Ferrovial, the Spanish construction giant heading up a hostile bid for BAA, has raised £6.6bn in debt to finance its takeover, according to the formal offer document posted last night to shareholders in the airports group.
BAA, which owns Heathrow, Gatwick and Stansted, immediately seized on the highly leveraged nature of the offer, warning that together with its own existing loans the company would be burdened with £15bn of debt should the bid succeed.
The offer document shows that the bid will be financed 65:35 debt to equity. Ferrovial and its two partners, the Canadian investment fund Caisse de Dépôtet Placement du Québec and GIC, the private equity arm of the Singapore government, will put £3.65bn of their own equity into the bid.
Debt financing of £6.58bn has been arranged through a senior loan facility of £4.58bn and a subordinated facility of £2bn. The banks providing the loans are the consortium's main financial adviser Citigroup, Royal Bank of Scotland, Banco Santander - which owns the UK bank Abbey, HSBC and Calyon Sucursal en Espana.
The two loans were each signed on 7 April and are repayable in five years. The interest rate on the senior facility is 1 per cent above Libor, which is currently 4.4 per cent, while the interest rate on the junior facility is expected to be between 3.25 per cent and 4.25 per cent above Libor.
The offer has been pitched at 810p a share, making it worth £8.75bn. However, in addition to that the Ferrovial consortium will have to spend a further £1.5bn buying up convertible shares and options, taking the total cost of the bid to £10.2bn. Ferrovial will provide 64 per cent of the equity element, the Canadians 26 per cent and the Singaporeans the remaining 10 per cent.
The airports regulator, the Civil Aviation Authority, and the Secretary of State for Transport, Alistair Darling, have already raised concerns about BAA's balance sheet being over-leveraged because of the very heavy capital investment programme it is facing to upgrade facilities at its London airports.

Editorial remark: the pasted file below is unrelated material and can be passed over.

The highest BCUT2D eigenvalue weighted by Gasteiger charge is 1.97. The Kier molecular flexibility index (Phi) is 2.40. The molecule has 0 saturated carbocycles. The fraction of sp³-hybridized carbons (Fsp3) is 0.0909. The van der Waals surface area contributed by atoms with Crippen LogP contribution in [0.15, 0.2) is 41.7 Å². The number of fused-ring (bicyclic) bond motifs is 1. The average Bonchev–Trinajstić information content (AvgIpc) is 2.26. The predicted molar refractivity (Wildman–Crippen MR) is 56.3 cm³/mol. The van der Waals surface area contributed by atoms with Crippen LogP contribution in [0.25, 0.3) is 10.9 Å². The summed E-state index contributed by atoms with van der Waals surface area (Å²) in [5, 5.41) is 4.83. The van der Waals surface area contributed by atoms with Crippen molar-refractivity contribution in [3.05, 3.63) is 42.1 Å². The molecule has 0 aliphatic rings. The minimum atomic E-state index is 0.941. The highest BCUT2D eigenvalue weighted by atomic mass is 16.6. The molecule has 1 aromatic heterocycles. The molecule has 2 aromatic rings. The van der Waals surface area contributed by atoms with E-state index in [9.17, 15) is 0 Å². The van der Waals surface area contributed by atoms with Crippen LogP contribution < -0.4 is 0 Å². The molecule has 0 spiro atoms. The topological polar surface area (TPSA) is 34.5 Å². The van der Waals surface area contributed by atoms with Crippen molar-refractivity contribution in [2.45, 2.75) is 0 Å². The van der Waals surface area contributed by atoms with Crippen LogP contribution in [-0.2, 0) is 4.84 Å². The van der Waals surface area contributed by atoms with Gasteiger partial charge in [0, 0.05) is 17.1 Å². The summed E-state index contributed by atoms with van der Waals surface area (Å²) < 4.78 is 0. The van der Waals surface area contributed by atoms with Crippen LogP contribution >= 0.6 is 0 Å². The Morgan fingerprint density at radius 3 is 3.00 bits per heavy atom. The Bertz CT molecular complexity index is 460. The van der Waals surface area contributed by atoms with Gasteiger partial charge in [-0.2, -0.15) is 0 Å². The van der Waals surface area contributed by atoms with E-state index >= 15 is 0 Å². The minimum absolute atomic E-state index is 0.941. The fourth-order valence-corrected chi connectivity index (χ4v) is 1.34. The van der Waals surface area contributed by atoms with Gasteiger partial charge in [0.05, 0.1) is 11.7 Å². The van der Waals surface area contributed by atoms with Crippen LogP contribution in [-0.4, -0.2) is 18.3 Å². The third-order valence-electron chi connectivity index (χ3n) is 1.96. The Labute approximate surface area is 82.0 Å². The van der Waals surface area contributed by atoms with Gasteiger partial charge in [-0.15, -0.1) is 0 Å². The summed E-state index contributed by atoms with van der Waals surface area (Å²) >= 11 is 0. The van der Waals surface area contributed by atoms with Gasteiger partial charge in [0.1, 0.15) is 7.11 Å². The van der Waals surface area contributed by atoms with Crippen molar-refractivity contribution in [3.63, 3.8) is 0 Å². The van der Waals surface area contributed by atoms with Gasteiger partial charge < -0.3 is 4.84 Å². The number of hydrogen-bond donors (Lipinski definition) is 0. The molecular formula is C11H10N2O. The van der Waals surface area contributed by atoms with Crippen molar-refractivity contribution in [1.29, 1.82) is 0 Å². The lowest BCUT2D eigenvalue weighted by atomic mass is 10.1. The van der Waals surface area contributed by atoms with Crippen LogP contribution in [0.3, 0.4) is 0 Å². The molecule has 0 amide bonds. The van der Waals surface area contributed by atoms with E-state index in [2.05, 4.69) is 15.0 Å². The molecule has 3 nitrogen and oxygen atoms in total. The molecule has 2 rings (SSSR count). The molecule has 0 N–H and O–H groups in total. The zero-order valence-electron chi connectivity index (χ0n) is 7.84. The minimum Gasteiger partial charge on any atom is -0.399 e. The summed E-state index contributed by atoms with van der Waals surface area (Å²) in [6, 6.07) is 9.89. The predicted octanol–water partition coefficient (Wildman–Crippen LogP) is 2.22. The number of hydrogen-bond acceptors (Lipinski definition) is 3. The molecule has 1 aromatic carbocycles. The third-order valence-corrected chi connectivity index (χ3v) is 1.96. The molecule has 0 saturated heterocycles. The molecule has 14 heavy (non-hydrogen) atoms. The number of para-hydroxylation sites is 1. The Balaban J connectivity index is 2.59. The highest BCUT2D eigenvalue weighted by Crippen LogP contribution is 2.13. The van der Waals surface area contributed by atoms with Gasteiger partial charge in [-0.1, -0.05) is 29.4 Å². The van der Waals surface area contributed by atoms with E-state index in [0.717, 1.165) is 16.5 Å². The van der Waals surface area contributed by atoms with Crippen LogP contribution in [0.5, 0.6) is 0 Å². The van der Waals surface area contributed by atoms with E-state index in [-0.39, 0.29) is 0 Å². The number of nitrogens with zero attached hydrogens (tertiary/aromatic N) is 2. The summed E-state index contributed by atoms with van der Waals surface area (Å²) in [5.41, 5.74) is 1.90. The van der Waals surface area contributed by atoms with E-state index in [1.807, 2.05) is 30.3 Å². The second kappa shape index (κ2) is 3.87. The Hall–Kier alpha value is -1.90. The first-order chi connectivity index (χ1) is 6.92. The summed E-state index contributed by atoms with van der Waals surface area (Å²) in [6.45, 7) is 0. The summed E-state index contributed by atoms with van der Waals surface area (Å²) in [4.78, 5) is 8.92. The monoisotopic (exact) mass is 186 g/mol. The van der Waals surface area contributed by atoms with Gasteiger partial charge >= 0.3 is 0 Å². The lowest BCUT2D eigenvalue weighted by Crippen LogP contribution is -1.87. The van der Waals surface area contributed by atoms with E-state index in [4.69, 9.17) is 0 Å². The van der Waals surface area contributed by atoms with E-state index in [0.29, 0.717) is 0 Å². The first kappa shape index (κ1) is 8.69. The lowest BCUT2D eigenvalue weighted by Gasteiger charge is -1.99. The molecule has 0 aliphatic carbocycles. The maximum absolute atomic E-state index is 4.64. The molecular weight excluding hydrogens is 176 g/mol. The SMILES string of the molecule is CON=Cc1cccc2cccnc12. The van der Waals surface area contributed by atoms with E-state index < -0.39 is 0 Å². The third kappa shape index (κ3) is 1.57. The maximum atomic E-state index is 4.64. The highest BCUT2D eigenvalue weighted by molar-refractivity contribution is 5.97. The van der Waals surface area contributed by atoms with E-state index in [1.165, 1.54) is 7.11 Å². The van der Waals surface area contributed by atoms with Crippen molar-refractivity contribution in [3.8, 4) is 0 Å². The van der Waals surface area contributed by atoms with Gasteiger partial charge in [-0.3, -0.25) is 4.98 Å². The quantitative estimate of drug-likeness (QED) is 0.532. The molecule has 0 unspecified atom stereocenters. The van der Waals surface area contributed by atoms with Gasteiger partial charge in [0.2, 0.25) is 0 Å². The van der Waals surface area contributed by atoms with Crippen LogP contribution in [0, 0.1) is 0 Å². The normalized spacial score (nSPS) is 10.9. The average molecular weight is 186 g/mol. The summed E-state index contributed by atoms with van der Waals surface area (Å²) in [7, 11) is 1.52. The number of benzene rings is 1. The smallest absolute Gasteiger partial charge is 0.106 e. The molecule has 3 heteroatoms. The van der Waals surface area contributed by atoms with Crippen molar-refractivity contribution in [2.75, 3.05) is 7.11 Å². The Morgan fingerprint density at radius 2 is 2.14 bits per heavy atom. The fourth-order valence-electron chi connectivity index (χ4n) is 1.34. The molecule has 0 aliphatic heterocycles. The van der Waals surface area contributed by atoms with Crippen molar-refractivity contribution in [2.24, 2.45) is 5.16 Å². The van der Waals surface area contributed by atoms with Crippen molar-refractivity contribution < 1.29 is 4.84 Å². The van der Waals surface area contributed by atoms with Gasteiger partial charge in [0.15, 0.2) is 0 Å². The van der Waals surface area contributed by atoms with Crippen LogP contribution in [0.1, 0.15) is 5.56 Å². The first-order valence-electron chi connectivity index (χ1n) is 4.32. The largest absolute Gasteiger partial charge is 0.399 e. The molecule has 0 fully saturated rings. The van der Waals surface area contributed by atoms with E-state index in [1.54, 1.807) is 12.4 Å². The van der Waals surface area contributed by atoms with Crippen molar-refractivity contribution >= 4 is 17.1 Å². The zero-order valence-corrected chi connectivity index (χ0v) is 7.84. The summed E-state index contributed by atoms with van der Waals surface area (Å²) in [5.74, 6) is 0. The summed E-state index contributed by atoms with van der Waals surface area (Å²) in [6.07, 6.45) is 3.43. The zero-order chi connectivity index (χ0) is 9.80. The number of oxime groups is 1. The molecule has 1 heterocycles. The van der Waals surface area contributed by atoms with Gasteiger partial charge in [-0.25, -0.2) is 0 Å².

BAA's debt-to-equity gearing currently stands at 61 per cent but it will rise to more than 100 per cent once the £4.2bn construction of Heathrow's Terminal Five is complete in 2008. In addition, BAA is planning to invest £1bn to £1.5bn to upgrade the central terminal area at Heathrow and a further £1.7bn on the first phase of the second runway at Stansted. Its current estimate is that debt will peak at £8bn in 2012-13.
Ferrovial has sought to reassure the regulator that the highly leveraged nature of its offer will not put any of BAA's investment plans at risk or the Government's desire to see a second runway at Stansted and, ultimately, a third one and a sixth terminal at Heathrow.
But BAA is certain to use the debt issue as one of its main cards in resisting what it has described as a hostile approach which does not begin to reflect the true value of the company. Last night Marcus Agius, the BAA chairman, responded to the offer document by saying: "The Ferrovial consortium's offer cannot be taken seriously. It is not more than a tactical manoeuvre and our shareholders should have nothing to do with it." BAA said it intended to write to shareholders within the next 14 days giving its detailed reasons for rejecting the offer.
Ferrovial continues to insist that its offer is "unilateral" rather than hostile and that it remains keen to secure the support of the BAA board. Despite this, BAA only got sight of the full offer document late yesterday evening, giving it little time to respond. "If this is a friendly approach, then the Spanish have got a funny way of proceeding with it," one source in the BAA camp said.Reuse content